Good Friday - Reflection

Eh up, it’s tough being a shepherd in Palestine. Out in the fields in all weathers, blistering heat, freezing cold, out all night when the sheep are mating. Unclean – not that I notice the constant smell of sheep muck, and the fleas from the sheep, but I do notice that respectable people keep their distance from us! Because of the hours we work and because we’re dirty, we can’t get to the synagogue to worship, so respectable people look down on us as irreligious. And because I’m a shepherd ordinary people always make jokes about me, to make out I’m thick or something. One day, not so long ago, this rabbi came by, and he was telling stories, and one of his stories was about a hopeless shepherd who managed to lose one of his hundred sheep, and the crowd were all laughing like, and saying, typical shepherd, not bright enough to count to a hundred, and in this story the shepherd then abandons the other 99 to their fate, and risks losing everything, just to go and find this one lost sheep, and the crowd are going 'Durr, now he’s lost one sheep and now he’s about to lose all the others too, the owners are going to be real mad'; and then suddenly he finds that lost sheep, gone and got itself stuck in a ravine again and he’s so excited that he says, ‘Come on Hilda, there you are’ and picks up the sheep, fleas and muck and all, and puts it round his neck to carry it home – and the crowd are laughing – typical shepherd, bit more muck won’t make much difference, and why don’t he let the sheep walk home anyway, she’s got four legs, one at each corner and in this story, when the shepherd gets home he’s so excited he goes and tells everyone that he’s found the lost sheep – I’d of kept quiet you know, hoping no one found out that I’d lost it in the first place, and certainly not that I’d risked losing the other 99 to find it! And just when I thought oh no, I’m the butt of yet another story about thick shepherds, this rabbi suddenly said, ‘ you know something, this foolish shepherd is just what God’s like’. God knows each one of us by name, and he’s not content to let anyone of us get lost, he’ll come looking for us, and risk everything to find us, and bring us safely home. And this rabbi finished this story with some words I’ll never forget:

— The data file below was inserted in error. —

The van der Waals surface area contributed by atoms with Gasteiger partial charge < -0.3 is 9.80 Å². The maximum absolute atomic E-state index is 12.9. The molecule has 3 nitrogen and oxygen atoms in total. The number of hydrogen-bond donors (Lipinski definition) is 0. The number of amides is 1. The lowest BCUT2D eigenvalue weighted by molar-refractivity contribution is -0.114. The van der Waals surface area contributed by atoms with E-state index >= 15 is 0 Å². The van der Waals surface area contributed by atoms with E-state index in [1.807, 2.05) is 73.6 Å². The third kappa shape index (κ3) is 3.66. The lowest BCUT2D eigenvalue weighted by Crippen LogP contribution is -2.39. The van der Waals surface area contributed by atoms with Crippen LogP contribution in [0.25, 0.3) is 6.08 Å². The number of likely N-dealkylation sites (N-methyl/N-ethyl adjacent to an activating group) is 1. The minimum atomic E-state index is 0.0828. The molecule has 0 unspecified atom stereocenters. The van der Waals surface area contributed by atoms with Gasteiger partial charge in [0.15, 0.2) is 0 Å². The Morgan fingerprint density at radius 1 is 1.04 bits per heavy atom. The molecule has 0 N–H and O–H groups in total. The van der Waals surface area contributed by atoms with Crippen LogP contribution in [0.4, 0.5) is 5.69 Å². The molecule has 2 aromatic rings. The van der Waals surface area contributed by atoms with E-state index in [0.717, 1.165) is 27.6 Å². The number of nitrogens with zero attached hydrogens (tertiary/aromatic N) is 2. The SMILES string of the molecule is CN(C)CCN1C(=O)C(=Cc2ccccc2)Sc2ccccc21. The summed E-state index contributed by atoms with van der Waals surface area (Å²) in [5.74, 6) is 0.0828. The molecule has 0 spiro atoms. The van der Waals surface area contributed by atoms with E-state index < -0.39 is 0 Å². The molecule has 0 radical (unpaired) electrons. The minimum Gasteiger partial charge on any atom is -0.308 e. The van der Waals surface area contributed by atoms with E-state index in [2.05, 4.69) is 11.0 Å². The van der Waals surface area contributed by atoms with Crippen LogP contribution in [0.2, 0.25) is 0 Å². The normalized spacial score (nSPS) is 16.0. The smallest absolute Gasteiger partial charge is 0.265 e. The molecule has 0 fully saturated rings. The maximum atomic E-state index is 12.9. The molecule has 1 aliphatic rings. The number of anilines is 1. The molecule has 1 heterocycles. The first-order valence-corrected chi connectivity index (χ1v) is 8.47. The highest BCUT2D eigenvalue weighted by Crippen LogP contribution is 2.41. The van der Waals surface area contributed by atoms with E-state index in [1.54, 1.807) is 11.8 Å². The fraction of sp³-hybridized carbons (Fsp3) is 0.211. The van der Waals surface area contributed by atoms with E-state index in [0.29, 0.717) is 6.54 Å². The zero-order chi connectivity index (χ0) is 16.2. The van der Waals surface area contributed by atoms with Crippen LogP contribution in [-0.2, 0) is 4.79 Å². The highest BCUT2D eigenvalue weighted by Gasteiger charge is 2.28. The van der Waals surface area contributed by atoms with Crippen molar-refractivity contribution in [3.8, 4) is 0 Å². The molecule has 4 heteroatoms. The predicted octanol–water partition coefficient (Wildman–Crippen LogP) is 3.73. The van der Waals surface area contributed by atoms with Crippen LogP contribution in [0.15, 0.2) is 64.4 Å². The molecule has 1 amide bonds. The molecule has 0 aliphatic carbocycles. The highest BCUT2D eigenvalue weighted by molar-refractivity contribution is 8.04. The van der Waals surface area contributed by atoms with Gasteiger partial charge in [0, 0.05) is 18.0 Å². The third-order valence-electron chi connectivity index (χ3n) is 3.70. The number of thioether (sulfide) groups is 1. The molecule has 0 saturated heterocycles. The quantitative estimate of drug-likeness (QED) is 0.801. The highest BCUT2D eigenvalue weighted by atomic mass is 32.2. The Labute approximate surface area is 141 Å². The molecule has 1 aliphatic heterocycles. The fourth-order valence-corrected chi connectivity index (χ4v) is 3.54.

‘I tell you that in the same way there will be more rejoicing in heaven over one sinner who repents than over ninety-nine righteous people who don’t need to repent.’

Well that fair blew me away, that did, to think that God is a shepherd like me. And maybe just maybe the folks in the village will think twice before slagging off us shepherds again. And so when I heard that this rabbi was in our village again, I went to listen again, and do you know he were telling another of his stories about sheep. Well, I know all about sheep, so I decided to stop and listen. And this story it were about these hired hands, whom the farmer picks up hanging around in the village, pays them minimum wage like, and then wonders why they clear off at first sign of a wolf or any trouble...cause they weren’t real shepherds...and didn’t care about the sheep. And then he said this, ‘I am the good shepherd. The good shepherd lays down his life for the sheep.’ Well, I’m not sure I would like, give my life for a me thinking that did. And then this morning I came into the city, to bring some of my lambs to sell for sacrifice for Passover – you get a good price for lambs at Passover and the city is rammed - and on the way into the city gate I saw that rabbi, and the Romans had got him, and he was strung up on a cross dying in pain. And those words came back to me, ‘I am the good shepherd. The good shepherd lays down his life for the sheep'. I wonder if that’s what he were doing today, laying down his life for me...?

Amen. (from Archdeacon Mark).